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How Giving Can Fill Your Heart & Increase Longevity

Emily Tamberino

February is Heart Health Month, and while there are a myriad of ways to take care of your heart, charity is one of the lesser-known ways to lower blood pressure, improve mood and increase longevity. Whether you give your time, money or effort, charitable giving delivers powerful physical and emotional benefits, and of course it helps others in need. 

“When we give, we look beyond ourselves to what might benefit others,” said Paige Baker-Braxton, PsyD, Director of Outpatient Behavioral Health for Vail Health. “By reframing our wants and needs and focusing on others, we open our hearts and practice empathy.” 

According to the Charities Aid Foundation’s (CAF) World Giving Index of 2022, in the United States, while money is the most common form of charitable donation, it is not the highest form. With 61% of people in the United States donating financially to a charity, 80% helped a stranger, and 37% volunteered their time or services. Across the globe, helping a stranger reached its highest recorded level in 2021, with three out of five (62%) adults helping someone they didn’t know, up from 55% in 2020, according to the study. This equates to 3.5 billion people, compared to almost three billion in 2020, and represents the highest ever global score across any of the three measures recorded in the CAF World Giving Index.

Physical Benefits
From reducing stress to lowering blood pressure and improving mood, as well as increasing longevity, acts of giving - both financial and of your time - have multiple physical and emotional benefits. 

Studies have shown that when helping someone else or giving a gift, the body secretes three key chemicals: serotonin, a mood regulator; dopamine, which provides a sense of pleasure; and oxytocin, which creates a sense of connection with others.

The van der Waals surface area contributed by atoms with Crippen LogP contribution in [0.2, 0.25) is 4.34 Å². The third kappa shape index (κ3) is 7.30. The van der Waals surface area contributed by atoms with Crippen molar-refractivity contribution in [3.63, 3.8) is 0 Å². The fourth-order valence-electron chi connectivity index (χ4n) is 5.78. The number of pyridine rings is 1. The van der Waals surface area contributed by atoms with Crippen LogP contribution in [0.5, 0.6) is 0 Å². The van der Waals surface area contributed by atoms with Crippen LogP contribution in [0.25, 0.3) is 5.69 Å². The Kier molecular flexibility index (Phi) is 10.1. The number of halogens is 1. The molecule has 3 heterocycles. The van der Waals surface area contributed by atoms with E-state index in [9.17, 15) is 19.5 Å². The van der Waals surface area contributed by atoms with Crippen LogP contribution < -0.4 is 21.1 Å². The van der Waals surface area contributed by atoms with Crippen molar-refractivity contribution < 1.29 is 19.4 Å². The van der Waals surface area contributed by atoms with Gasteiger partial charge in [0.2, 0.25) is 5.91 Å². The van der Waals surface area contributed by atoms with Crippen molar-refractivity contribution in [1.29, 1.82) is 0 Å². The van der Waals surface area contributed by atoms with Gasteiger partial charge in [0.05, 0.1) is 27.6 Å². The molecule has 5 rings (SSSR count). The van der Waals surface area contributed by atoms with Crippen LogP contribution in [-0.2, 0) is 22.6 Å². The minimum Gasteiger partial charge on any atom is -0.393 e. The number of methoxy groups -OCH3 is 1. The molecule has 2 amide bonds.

“Generosity actually triggers the release of pleasure and satisfaction hormones in your body, resulting in the potential for improved mood, improved motivation, and even reduced pain. The effects of giving can absolutely have a positive impact on our overall health and wellbeing,” said Baker-Braxton.

Additionally, giving can lower your blood pressure, protecting your heart and providing similar results as those of a healthy diet and exercise. One study found that on days people volunteered their time, they had lower levels of cortisol, resulting in reduced stress. 

Volunteering your time may also lead to a longer lifespan. A study among elderly residents in California showed that those who volunteered regularly had a 63% lower mortality than non-volunteers.  

Stacy Smith, LPC, a new therapist on the Summit County Vail Health Behavioral Health team, has been participating in community volunteerism for decades. When asked about the impact of giving on her mental health, she shared, “As the founder of Club Forget Me Not, a program for grieving children and their caregivers, I have had the privilege of giving both my time and resources to our community. My volunteerism not only serves my community but also serves me - I have a deep sense of community, fulfillment, and hopefulness.” 

As a thriving nonprofit community healthcare system, Vail Health relies on the generosity of benefactors to remain independent and deliver its mission. Vail Health Foundation fundraises for Vail Health, Eagle Valley Behavioral Health (EVBH), and our affiliated entities. It Takes A Valley: Transforming Behavioral Health is a $100 million campaign led by Vail Health Foundation to revolutionize the Eagle River Valley’s behavioral health system and develop a model that can be replicated in other communities. 

“We extend our heartfelt gratitude to each and every benefactor for their unwavering support. Every contribution, regardless of its size, is deeply appreciated and plays a crucial role in our mission," said Dan Pennington, Chief Philanthropy Officer at Vail Health Foundation.